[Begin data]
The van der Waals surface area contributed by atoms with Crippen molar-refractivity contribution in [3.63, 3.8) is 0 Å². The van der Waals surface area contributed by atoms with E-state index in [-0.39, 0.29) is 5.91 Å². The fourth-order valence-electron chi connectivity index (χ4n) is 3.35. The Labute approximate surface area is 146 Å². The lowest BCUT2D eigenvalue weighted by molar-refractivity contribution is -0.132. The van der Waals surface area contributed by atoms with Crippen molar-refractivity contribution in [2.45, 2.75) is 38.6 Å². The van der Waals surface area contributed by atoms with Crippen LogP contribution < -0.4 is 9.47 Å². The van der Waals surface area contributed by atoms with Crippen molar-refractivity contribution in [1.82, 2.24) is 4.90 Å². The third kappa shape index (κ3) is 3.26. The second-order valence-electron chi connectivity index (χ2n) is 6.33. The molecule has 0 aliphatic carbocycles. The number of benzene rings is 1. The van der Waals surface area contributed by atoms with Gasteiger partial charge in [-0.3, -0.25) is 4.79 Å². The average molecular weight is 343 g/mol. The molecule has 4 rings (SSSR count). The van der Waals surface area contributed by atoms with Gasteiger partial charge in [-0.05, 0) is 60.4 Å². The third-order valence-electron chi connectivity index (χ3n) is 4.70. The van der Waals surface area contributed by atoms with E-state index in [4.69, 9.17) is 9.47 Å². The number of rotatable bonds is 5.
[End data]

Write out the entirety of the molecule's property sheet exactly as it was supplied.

The van der Waals surface area contributed by atoms with Crippen molar-refractivity contribution in [3.63, 3.8) is 0 Å². The van der Waals surface area contributed by atoms with E-state index in [-0.39, 0.29) is 5.91 Å². The fourth-order valence-electron chi connectivity index (χ4n) is 3.35. The Labute approximate surface area is 146 Å². The lowest BCUT2D eigenvalue weighted by molar-refractivity contribution is -0.132. The van der Waals surface area contributed by atoms with Crippen molar-refractivity contribution in [2.45, 2.75) is 38.6 Å². The van der Waals surface area contributed by atoms with Crippen LogP contribution < -0.4 is 9.47 Å². The van der Waals surface area contributed by atoms with Crippen molar-refractivity contribution in [1.82, 2.24) is 4.90 Å². The third kappa shape index (κ3) is 3.26. The second-order valence-electron chi connectivity index (χ2n) is 6.33. The molecule has 0 aliphatic carbocycles. The number of benzene rings is 1. The van der Waals surface area contributed by atoms with Gasteiger partial charge in [-0.3, -0.25) is 4.79 Å². The average molecular weight is 343 g/mol. The molecule has 4 rings (SSSR count). The van der Waals surface area contributed by atoms with Gasteiger partial charge in [-0.05, 0) is 60.4 Å². The third-order valence-electron chi connectivity index (χ3n) is 4.70. The van der Waals surface area contributed by atoms with E-state index in [4.69, 9.17) is 9.47 Å². The number of rotatable bonds is 5.